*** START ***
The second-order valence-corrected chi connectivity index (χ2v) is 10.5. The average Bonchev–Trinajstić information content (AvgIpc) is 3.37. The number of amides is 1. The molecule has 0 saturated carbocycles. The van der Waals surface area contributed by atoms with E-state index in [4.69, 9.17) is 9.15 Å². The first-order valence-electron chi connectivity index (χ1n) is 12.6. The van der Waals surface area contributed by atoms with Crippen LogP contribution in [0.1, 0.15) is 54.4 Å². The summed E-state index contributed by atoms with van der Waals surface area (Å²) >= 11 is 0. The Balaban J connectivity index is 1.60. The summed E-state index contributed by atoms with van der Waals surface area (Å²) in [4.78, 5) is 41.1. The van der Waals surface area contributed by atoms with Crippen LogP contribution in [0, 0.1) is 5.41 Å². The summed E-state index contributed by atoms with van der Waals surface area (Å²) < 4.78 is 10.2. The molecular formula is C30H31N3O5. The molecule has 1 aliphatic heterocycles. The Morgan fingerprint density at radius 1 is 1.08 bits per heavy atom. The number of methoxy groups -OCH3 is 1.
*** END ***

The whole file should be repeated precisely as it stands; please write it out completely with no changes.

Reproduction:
The second-order valence-corrected chi connectivity index (χ2v) is 10.5. The average Bonchev–Trinajstić information content (AvgIpc) is 3.37. The number of amides is 1. The molecule has 0 saturated carbocycles. The van der Waals surface area contributed by atoms with E-state index in [4.69, 9.17) is 9.15 Å². The first-order valence-electron chi connectivity index (χ1n) is 12.6. The van der Waals surface area contributed by atoms with Crippen LogP contribution in [0.1, 0.15) is 54.4 Å². The summed E-state index contributed by atoms with van der Waals surface area (Å²) >= 11 is 0. The Balaban J connectivity index is 1.60. The summed E-state index contributed by atoms with van der Waals surface area (Å²) in [4.78, 5) is 41.1. The van der Waals surface area contributed by atoms with Crippen LogP contribution in [0, 0.1) is 5.41 Å². The summed E-state index contributed by atoms with van der Waals surface area (Å²) < 4.78 is 10.2. The molecular formula is C30H31N3O5. The molecule has 1 aliphatic heterocycles. The Morgan fingerprint density at radius 1 is 1.08 bits per heavy atom. The number of methoxy groups -OCH3 is 1.